By Sarah N. Lynch
WASHINGTON (Reuters) - Prominent U.S. civil rights groups are refusing to appear before a Justice Department law enforcement commission set up to recommend ways to increase respect for police and reduce crime, calling it out of touch with public anger over policing.
The Presidential Commission on Law Enforcement and the Administration of Justice was established in January, before the latest wave of mass protests over police use of force against Black Americans set off by the May killing of George Floyd.
Its mission statement did not mention racial disparities in criminal justice or address excessive use of force by police, and unlike a similar Obama administration commission, its members represent only federal, state and local law enforcement, with no civil rights advocates, defense attorneys or even big-city police departments taking part.
Civil rights leaders told Reuters they only received invitations to testify after the NAACP Legal Defense Fund sued the commission in April, contending it was violating federal open-meeting laws and lacked diverse viewpoints. That case is pending, and the Justice Department has asked a federal judge to have it dismissed.
"It is so completely out of touch with what is happening," said Kanya Bennett, an attorney with the American Civil Liberties Union.
After the protests over Floyd's death began, the commission held some hearings about the excessive use of force and community policing, but they were announced with little advanced warning and were closed to the public. President Donald Trump has struck a strict "law-and-order" tone in his response to the protests.
A Justice Department spokeswoman said the commission would be addressing the issues outlined in a police reform executive order signed by Trump in June including "accreditation and how to assist law enforcement and communities in their response to homelessness, addiction and mental health."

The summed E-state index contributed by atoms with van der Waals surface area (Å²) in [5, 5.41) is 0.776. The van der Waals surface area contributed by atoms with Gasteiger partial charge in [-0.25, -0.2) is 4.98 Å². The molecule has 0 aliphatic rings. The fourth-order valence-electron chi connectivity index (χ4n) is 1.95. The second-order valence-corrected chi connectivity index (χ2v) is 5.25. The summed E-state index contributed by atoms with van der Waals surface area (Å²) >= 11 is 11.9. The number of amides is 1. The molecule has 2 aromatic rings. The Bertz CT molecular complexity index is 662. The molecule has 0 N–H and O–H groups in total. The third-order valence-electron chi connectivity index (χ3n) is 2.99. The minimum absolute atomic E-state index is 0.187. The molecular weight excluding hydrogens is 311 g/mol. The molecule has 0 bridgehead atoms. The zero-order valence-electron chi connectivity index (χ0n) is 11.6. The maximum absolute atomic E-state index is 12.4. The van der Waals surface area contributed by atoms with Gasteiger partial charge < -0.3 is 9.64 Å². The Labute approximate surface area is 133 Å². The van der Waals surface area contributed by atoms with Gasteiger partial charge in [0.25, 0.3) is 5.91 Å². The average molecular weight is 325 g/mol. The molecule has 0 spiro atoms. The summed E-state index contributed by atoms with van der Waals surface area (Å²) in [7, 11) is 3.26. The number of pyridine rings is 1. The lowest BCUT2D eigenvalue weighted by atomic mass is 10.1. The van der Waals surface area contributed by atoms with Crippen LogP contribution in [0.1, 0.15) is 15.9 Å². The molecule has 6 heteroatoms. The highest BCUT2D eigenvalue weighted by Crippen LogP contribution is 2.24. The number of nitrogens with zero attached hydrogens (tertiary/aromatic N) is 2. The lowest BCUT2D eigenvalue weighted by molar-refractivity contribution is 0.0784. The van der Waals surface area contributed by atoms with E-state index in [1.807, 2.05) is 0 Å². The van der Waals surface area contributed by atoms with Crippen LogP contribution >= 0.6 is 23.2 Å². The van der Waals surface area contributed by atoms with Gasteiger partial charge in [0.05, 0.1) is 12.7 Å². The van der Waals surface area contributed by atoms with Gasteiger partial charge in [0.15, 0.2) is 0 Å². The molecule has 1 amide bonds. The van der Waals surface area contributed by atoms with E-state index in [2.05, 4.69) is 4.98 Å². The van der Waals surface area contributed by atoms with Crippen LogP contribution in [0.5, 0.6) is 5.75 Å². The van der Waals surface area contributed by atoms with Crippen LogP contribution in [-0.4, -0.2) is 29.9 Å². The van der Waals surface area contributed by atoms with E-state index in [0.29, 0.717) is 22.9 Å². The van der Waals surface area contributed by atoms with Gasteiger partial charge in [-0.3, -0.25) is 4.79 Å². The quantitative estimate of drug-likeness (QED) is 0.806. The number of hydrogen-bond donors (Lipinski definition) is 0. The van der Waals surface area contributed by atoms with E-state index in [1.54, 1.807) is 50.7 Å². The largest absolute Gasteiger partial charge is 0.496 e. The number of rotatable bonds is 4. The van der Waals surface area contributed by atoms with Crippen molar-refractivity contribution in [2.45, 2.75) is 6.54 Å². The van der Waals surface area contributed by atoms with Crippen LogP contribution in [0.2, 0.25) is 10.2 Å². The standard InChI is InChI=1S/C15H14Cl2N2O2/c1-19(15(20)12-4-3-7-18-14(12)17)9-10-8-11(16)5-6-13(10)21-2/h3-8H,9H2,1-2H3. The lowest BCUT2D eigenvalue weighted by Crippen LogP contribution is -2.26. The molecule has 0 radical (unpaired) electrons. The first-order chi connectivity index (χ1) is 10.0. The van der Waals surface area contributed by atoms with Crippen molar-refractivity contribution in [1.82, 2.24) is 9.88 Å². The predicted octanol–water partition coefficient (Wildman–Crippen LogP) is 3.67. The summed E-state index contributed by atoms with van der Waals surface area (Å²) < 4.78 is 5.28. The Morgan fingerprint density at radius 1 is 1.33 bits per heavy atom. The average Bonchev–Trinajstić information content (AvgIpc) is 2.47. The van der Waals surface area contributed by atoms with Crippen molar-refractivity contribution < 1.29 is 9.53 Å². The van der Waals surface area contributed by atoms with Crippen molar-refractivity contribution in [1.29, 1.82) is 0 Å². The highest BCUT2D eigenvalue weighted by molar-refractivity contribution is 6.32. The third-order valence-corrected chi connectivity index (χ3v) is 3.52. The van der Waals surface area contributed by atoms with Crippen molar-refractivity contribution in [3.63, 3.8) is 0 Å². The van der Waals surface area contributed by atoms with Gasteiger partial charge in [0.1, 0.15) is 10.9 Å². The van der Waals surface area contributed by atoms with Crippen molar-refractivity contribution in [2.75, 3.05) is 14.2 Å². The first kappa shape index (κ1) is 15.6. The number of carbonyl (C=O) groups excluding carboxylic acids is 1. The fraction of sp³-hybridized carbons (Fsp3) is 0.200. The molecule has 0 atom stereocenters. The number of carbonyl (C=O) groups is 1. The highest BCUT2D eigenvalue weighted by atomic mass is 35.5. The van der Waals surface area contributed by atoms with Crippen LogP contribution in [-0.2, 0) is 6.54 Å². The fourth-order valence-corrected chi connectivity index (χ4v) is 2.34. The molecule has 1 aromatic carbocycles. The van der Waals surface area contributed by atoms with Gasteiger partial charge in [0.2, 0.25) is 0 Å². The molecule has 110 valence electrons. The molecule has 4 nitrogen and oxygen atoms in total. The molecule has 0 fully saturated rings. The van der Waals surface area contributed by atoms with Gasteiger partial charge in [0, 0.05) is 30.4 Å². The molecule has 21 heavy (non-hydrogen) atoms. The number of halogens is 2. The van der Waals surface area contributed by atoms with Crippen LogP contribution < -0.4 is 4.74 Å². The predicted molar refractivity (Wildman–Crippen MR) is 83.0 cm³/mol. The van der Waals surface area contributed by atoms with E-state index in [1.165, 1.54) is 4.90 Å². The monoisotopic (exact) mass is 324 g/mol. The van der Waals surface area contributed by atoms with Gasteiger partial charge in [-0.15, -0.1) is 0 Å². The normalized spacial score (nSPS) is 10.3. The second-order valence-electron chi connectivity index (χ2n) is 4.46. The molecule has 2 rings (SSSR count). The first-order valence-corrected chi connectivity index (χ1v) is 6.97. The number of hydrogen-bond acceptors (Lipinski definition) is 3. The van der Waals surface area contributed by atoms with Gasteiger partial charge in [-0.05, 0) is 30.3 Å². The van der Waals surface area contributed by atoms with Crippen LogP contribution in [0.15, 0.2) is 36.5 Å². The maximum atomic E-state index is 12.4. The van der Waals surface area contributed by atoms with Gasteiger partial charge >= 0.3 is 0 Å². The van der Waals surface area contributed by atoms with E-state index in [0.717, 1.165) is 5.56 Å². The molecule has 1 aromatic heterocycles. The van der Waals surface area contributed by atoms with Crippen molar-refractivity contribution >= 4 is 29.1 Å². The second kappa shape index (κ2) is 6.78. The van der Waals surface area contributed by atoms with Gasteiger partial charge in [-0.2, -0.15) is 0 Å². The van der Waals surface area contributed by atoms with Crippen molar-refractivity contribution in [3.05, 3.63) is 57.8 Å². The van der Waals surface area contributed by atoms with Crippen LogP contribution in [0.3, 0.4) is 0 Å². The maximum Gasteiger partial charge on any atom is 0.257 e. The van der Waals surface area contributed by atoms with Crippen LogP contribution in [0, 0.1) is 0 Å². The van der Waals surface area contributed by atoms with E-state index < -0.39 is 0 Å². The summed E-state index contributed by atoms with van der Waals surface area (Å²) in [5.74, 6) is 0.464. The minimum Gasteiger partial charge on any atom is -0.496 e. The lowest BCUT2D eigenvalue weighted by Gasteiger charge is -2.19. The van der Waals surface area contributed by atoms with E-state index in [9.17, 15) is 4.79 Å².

The commission is expected to release a report in October offering recommendations for decreasing crime, addressing mental health and homelessness issues, and promoting respect for police officers.
U.S. civil rights groups including the ACLU have refused to attend the hearings, submitting only written testimony.
"The ACLU is not going to participate in a sham commission that was formed for the sole purpose of promoting a 'blue lives matter' narrative," Bennett said.
Commission Chairman Phil Keith said at a June meeting that of the nearly 30 civil rights and other advocacy groups invited to testify, only a handful accepted, including the North Carolina-based Racial Equity Institute and the National Association of Criminal Defense Lawyers (NACDL).
Deena Hayes-Greene, a co-founder of the Racial Equity Institute, said she learned other groups had declined invitations at the meeting she attended. Norman Reimer, executive director of the NACDL, said he was cynical about the commission but thought it was important to express his group's views.
The NAACP Legal Defense Fund said it had not received an invitation to participate.
The commission "fails to consider ... the long and fraught history of police community relations, especially in Black and brown communities and the nexus between unconstitutional policing and the violations of civil rights," said Sakira Cook, director of the justice reform program with the Leadership Conference on Civil and Human Rights.
(Reporting by Sarah N. Lynch; Editing by Peter Cooney)